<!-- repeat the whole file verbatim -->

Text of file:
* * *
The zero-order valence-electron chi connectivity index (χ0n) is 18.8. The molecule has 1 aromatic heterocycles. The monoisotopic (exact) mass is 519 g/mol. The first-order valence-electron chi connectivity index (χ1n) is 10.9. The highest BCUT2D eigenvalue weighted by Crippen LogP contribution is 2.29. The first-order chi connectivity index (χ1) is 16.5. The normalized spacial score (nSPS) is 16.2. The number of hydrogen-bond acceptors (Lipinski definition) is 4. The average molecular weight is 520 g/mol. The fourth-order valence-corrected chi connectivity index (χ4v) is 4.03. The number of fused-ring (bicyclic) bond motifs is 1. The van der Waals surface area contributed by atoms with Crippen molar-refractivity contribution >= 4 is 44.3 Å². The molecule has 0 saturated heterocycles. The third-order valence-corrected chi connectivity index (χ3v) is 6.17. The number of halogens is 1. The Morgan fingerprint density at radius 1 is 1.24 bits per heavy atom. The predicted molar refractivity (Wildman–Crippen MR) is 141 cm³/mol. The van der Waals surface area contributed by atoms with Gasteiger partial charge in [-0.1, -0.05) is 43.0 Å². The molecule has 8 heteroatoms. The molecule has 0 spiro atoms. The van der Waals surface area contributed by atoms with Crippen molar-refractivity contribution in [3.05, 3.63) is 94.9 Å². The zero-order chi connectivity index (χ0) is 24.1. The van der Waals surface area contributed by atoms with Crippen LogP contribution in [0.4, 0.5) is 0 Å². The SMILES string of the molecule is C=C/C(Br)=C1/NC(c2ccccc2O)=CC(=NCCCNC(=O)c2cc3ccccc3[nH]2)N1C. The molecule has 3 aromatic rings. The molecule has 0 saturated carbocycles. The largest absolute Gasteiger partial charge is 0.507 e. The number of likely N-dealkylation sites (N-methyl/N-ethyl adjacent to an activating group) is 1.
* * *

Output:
The zero-order valence-electron chi connectivity index (χ0n) is 18.8. The molecule has 1 aromatic heterocycles. The monoisotopic (exact) mass is 519 g/mol. The first-order valence-electron chi connectivity index (χ1n) is 10.9. The highest BCUT2D eigenvalue weighted by Crippen LogP contribution is 2.29. The first-order chi connectivity index (χ1) is 16.5. The normalized spacial score (nSPS) is 16.2. The number of hydrogen-bond acceptors (Lipinski definition) is 4. The average molecular weight is 520 g/mol. The fourth-order valence-corrected chi connectivity index (χ4v) is 4.03. The number of fused-ring (bicyclic) bond motifs is 1. The van der Waals surface area contributed by atoms with Crippen molar-refractivity contribution >= 4 is 44.3 Å². The molecule has 0 saturated heterocycles. The third-order valence-corrected chi connectivity index (χ3v) is 6.17. The number of halogens is 1. The Morgan fingerprint density at radius 1 is 1.24 bits per heavy atom. The predicted molar refractivity (Wildman–Crippen MR) is 141 cm³/mol. The van der Waals surface area contributed by atoms with Gasteiger partial charge in [-0.1, -0.05) is 43.0 Å². The molecule has 8 heteroatoms. The molecule has 0 spiro atoms. The van der Waals surface area contributed by atoms with Crippen molar-refractivity contribution in [3.05, 3.63) is 94.9 Å². The zero-order chi connectivity index (χ0) is 24.1. The van der Waals surface area contributed by atoms with Crippen LogP contribution in [0.4, 0.5) is 0 Å². The SMILES string of the molecule is C=C/C(Br)=C1/NC(c2ccccc2O)=CC(=NCCCNC(=O)c2cc3ccccc3[nH]2)N1C. The molecule has 3 aromatic rings. The molecule has 0 saturated carbocycles. The largest absolute Gasteiger partial charge is 0.507 e. The number of likely N-dealkylation sites (N-methyl/N-ethyl adjacent to an activating group) is 1.